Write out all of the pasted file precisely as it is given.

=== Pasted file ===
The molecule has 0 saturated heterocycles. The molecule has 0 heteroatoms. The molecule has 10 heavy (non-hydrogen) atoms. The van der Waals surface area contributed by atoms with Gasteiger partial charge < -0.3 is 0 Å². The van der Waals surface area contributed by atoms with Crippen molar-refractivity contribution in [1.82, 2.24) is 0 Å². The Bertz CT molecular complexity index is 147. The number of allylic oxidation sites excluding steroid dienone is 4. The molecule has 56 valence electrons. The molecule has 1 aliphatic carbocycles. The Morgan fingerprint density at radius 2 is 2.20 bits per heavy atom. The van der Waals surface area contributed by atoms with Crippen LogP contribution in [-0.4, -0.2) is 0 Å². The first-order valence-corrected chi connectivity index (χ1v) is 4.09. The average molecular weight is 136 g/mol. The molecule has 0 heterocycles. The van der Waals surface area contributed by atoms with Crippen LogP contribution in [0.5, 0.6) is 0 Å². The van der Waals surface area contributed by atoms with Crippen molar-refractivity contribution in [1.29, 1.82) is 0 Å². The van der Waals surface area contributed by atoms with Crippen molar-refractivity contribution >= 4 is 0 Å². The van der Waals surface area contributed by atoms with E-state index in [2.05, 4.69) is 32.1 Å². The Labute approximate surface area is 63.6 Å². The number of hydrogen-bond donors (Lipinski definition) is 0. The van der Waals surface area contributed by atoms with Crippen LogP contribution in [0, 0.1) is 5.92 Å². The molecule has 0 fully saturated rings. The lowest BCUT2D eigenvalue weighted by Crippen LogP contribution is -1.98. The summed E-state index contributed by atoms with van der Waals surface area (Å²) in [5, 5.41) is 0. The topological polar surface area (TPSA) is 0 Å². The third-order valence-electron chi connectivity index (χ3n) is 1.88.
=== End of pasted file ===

The molecule has 0 saturated heterocycles. The molecule has 0 heteroatoms. The molecule has 10 heavy (non-hydrogen) atoms. The van der Waals surface area contributed by atoms with Gasteiger partial charge < -0.3 is 0 Å². The van der Waals surface area contributed by atoms with Crippen molar-refractivity contribution in [1.82, 2.24) is 0 Å². The Bertz CT molecular complexity index is 147. The number of allylic oxidation sites excluding steroid dienone is 4. The molecule has 56 valence electrons. The molecule has 1 aliphatic carbocycles. The Morgan fingerprint density at radius 2 is 2.20 bits per heavy atom. The van der Waals surface area contributed by atoms with Crippen LogP contribution in [-0.4, -0.2) is 0 Å². The first-order valence-corrected chi connectivity index (χ1v) is 4.09. The average molecular weight is 136 g/mol. The molecule has 0 heterocycles. The van der Waals surface area contributed by atoms with Crippen LogP contribution in [0.5, 0.6) is 0 Å². The van der Waals surface area contributed by atoms with Crippen molar-refractivity contribution in [1.29, 1.82) is 0 Å². The van der Waals surface area contributed by atoms with Crippen molar-refractivity contribution >= 4 is 0 Å². The van der Waals surface area contributed by atoms with E-state index in [2.05, 4.69) is 32.1 Å². The Labute approximate surface area is 63.6 Å². The number of hydrogen-bond donors (Lipinski definition) is 0. The van der Waals surface area contributed by atoms with Crippen LogP contribution in [0, 0.1) is 5.92 Å². The molecule has 0 fully saturated rings. The lowest BCUT2D eigenvalue weighted by Crippen LogP contribution is -1.98. The summed E-state index contributed by atoms with van der Waals surface area (Å²) in [5, 5.41) is 0. The topological polar surface area (TPSA) is 0 Å². The third-order valence-electron chi connectivity index (χ3n) is 1.88.